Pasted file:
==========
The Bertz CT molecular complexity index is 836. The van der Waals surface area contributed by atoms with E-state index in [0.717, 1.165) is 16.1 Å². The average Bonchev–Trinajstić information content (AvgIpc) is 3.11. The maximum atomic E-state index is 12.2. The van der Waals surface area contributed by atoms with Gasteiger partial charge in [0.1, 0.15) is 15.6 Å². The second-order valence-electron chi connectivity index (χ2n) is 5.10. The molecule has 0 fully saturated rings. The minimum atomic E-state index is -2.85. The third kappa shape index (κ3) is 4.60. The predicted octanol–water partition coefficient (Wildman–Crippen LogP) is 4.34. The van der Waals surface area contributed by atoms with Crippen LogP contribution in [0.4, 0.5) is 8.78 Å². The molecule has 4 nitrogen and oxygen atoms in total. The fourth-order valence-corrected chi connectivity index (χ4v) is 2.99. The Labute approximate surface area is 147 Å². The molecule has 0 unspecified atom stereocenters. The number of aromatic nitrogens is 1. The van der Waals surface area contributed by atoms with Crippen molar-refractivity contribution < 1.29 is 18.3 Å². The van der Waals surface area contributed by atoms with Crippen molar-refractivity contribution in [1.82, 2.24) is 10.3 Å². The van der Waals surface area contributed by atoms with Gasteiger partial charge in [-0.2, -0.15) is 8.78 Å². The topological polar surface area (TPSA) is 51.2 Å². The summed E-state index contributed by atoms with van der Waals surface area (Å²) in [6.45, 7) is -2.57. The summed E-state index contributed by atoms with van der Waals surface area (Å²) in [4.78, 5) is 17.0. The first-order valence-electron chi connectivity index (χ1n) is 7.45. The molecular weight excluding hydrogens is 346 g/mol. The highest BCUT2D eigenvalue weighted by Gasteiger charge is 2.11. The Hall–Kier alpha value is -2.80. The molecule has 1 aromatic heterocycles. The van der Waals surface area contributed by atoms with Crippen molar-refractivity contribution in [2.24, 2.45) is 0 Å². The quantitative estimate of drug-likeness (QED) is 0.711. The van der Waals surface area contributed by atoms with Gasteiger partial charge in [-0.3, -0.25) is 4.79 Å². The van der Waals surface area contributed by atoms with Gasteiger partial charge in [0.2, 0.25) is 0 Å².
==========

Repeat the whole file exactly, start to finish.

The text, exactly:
The Bertz CT molecular complexity index is 836. The van der Waals surface area contributed by atoms with E-state index in [0.717, 1.165) is 16.1 Å². The average Bonchev–Trinajstić information content (AvgIpc) is 3.11. The maximum atomic E-state index is 12.2. The van der Waals surface area contributed by atoms with Gasteiger partial charge in [0.1, 0.15) is 15.6 Å². The second-order valence-electron chi connectivity index (χ2n) is 5.10. The molecule has 0 fully saturated rings. The minimum atomic E-state index is -2.85. The third kappa shape index (κ3) is 4.60. The predicted octanol–water partition coefficient (Wildman–Crippen LogP) is 4.34. The van der Waals surface area contributed by atoms with Crippen LogP contribution in [0.4, 0.5) is 8.78 Å². The molecule has 4 nitrogen and oxygen atoms in total. The fourth-order valence-corrected chi connectivity index (χ4v) is 2.99. The Labute approximate surface area is 147 Å². The molecule has 0 unspecified atom stereocenters. The number of aromatic nitrogens is 1. The van der Waals surface area contributed by atoms with Crippen molar-refractivity contribution < 1.29 is 18.3 Å². The van der Waals surface area contributed by atoms with Crippen molar-refractivity contribution in [1.82, 2.24) is 10.3 Å². The van der Waals surface area contributed by atoms with Gasteiger partial charge in [-0.2, -0.15) is 8.78 Å². The topological polar surface area (TPSA) is 51.2 Å². The summed E-state index contributed by atoms with van der Waals surface area (Å²) in [6.45, 7) is -2.57. The summed E-state index contributed by atoms with van der Waals surface area (Å²) in [4.78, 5) is 17.0. The first-order valence-electron chi connectivity index (χ1n) is 7.45. The molecular weight excluding hydrogens is 346 g/mol. The highest BCUT2D eigenvalue weighted by Gasteiger charge is 2.11. The Hall–Kier alpha value is -2.80. The molecule has 1 aromatic heterocycles. The van der Waals surface area contributed by atoms with Crippen molar-refractivity contribution in [2.24, 2.45) is 0 Å². The quantitative estimate of drug-likeness (QED) is 0.711. The van der Waals surface area contributed by atoms with Gasteiger partial charge in [-0.3, -0.25) is 4.79 Å². The van der Waals surface area contributed by atoms with Gasteiger partial charge in [0.2, 0.25) is 0 Å².